Saving money and living below your means doesn't have to be painful. Sometimes it just takes incorporating a few "tricks" into your financial life. The other day, on our Living Below Your Means board, Fool Community member InTheWindow asked, "What's in your bag of tricks for keeping yourself on budget or LBYM [living below your means]?"

She then offered an example: "One way I keep myself in check is a daily drink count. I (usually) only usually 'allow' myself one drink a day -- if I buy a cup of coffee in the morning, I can't have Coke with lunch or Coke with dinner. It's good for my wallet, but more importantly my waistline. If I skip the morning coffee (or make it at home), I can have a Coke later in the day. I rarely drink beverages with my meals -- always a ton of water, though. It saves my wallet and keeps me skinny. These drinks are like my snacks."

Other Fools responded:

  • NewImprovedDuck said: "I tell MrsDuck about any purchase I plan to make. That usually kills it right there."

  • Angrypuppy offered: "I usually calculate the ramifications of buying something. For instance, let's say I spend $2 to buy a drink everyday during the week. So, 20 days times $2 comes to $40 a month. $40 a month comes to close to $500 a year or a new [Apple (NASDAQ:AAPL)] iPOD! That's my little trick." [Tips like these can also apply to your investing. If you aim to be a PepsiCo shareholder one day, because you have so much respect for its track record, growth potential, and diversification between beverages and snacks, you might remind yourself that that $500 could also be your initial investment in PepsiCo -- or whatever stock you have your eye on.]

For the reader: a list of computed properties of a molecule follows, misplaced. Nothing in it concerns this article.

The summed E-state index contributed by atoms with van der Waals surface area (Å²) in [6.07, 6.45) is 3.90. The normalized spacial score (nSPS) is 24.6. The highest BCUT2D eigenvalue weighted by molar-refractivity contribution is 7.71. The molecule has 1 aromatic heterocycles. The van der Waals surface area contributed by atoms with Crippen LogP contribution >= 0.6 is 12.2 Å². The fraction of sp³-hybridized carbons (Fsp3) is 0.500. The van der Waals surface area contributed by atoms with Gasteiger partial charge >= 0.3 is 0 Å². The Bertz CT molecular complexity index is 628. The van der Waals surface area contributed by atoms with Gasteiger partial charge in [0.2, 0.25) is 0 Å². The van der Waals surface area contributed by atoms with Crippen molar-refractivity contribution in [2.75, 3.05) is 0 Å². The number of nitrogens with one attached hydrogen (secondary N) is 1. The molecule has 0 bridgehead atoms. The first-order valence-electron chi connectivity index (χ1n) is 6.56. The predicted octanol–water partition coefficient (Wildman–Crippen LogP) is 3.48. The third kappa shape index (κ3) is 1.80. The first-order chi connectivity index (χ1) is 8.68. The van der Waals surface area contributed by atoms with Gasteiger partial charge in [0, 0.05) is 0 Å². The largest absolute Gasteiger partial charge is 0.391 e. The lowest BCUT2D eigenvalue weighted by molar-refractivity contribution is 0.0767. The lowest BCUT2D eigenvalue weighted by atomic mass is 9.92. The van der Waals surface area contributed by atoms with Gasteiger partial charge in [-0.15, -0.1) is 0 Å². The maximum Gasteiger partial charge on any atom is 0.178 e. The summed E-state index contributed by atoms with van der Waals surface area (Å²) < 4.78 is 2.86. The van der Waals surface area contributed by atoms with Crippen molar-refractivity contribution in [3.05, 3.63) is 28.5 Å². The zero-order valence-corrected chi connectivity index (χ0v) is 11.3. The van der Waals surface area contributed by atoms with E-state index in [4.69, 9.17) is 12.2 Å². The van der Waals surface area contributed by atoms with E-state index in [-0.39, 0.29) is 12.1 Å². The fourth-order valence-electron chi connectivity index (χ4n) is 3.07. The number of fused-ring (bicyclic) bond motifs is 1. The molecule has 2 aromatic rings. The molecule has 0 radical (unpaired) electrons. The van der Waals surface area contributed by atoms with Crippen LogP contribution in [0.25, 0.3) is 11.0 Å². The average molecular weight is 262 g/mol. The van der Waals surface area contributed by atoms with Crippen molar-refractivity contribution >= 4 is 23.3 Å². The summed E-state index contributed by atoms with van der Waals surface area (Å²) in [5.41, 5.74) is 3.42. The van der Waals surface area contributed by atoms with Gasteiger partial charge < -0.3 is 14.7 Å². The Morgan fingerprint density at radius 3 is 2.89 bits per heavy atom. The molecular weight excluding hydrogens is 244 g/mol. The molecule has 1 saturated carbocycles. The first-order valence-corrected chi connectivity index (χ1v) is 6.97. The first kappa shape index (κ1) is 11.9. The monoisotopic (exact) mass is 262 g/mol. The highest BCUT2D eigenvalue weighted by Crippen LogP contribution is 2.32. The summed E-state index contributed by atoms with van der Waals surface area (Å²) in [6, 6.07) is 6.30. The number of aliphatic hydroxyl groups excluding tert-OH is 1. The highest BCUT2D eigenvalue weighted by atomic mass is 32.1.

• Reallyalldone added: "I compare the thing at hand to the larger goals I have -- do I want this more than I want [long term goal] ? Sometimes it also makes me take a good look at the longer term goals, as well."

  • LilyLivered chimed in: "I've calculated how much each of my work hours is worth, net of taxes, etc. Then I determine the value of items purchased in terms of hours. So, if my net hourly rate is $20 and a sweater is $40, is it worth 2 hours of work?"

  • IndecisiveFool quipped that his trick is: "Being born with a tightwad gene."

  • cbrown24 reported: "I don't leave the house. I always seem to want to stop at Starbucks (NASDAQ:SBUX) or something if I am out and about. Luckily, I work at home. I also save my leftover coffee and reheat it in the microwave."

  • Kuriooo added: "Since I have friends in a third-world country, I occasionally try to calculate the cost of a non-essential item I see here in the U.S. in their money. And then I think about what that amount would mean to them. It usually kills the purchase, especially if I don't see a good use for it." [This is a good time to mention that our annual Foolanthropy drive is under way -- please take a few minutes to learn about some terrific organizations and consider joining us in supporting them.]

There were lots of other excellent perspectives offered, such as turning your closet into an art museum, using wish lists, and paying bills electronically. Read them all in the whole discussion.

Employing a few tips like the ones above can help you rein in your spending and save effectively for retirement. Consider letting us help you out some more, too. You can get many helpful tips in our Rule Your Retirement newsletter, which is delivered monthly, full of inspiring stories and practical advice. Try it for free. And consider trying our TMF Money Advisor financial planning service, too. It's inexpensive, offers personal, professional advice via phone, and you can also try it for free.

Longtime Fool contributor Selena Maranjian owns shares of PepsiCo. The Motley Fool has an ironclad disclosure policy.